At thy right hand there are pleasures for evermore (Ps. 16: 11)
It is an honour for a man to cease from strife: But every fool will be meddling.Proverbs 20:3
A lot of wisdom is crammed into this short proverb. First we are told that walking away from a fight can be honorable. The reason many men quarrel or fight or contend is that they believe that it is necessarily dishonorable not to. They think that a masculine response has to confront every insult or slight, and yet we are told here that it can be honorable to just walk away.
We are taught this elsewhere in Proverbs.
“The vexation of a fool is known at once, but the prudent ignores an insult.” (Proverbs 12:16, ESV).
The AV has “covereth shame” here, meaning that the prudent man is carrying the shame of the man who insults. The insulting one is the shamed one. He disgraces himself by his behavior, and the prudent man overlooks it.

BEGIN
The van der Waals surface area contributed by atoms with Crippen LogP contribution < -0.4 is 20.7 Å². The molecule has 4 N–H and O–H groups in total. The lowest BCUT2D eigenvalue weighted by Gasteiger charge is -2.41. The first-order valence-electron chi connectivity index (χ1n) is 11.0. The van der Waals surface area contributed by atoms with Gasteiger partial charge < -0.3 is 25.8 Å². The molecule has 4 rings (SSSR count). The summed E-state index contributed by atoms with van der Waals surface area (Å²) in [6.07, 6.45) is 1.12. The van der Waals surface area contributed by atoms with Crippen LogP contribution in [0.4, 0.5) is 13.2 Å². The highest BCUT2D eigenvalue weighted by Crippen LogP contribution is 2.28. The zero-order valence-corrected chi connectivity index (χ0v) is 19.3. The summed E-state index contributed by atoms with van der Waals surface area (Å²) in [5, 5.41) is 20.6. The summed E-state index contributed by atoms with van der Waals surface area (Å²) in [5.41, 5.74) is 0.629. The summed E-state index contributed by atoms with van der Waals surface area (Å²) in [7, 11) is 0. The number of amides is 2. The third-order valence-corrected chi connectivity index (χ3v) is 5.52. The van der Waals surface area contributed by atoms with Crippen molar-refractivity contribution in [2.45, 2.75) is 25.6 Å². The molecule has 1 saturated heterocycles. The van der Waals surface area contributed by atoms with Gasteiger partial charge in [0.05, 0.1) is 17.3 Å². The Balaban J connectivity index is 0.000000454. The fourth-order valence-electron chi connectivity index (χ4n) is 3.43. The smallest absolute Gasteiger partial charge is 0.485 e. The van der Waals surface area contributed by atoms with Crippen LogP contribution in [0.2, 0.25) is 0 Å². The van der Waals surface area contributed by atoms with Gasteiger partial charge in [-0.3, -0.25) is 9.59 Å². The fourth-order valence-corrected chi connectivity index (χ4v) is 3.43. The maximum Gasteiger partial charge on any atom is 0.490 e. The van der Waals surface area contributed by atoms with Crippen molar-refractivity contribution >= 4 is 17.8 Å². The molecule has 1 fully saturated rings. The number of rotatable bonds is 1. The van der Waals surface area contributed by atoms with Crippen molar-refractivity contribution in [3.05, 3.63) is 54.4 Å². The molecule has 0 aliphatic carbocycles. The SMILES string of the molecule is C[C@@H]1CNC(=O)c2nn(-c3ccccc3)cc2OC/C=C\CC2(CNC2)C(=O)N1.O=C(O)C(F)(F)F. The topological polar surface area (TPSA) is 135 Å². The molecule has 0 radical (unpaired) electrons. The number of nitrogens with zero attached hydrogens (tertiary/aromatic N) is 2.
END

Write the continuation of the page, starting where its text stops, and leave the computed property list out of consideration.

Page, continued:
At the same time, there are times when a man’s office and responsibility are all tied up in the insult, and when that happens, a prudent man draws a firm line. “These things speak, and exhort, and rebuke with all authority. Let no man despise thee” (Titus 2:15).
There is a stark difference between running away from a conflict like a coward, and stepping away from a conflict like a judicious Christian man. It is our responsibility to know and practice the different. There is a difference between getting beat up and turning the other cheek, in other words.
The second half of the proverb is also instructive. While it is honorable for a man to step away from strife, there is another kind of man who meddles. He is a fool. He doesn’t have strife on his hands yet, but he is going to in a minute.
The wise man knows what makes strife go away, and the fool does not know what makes it come.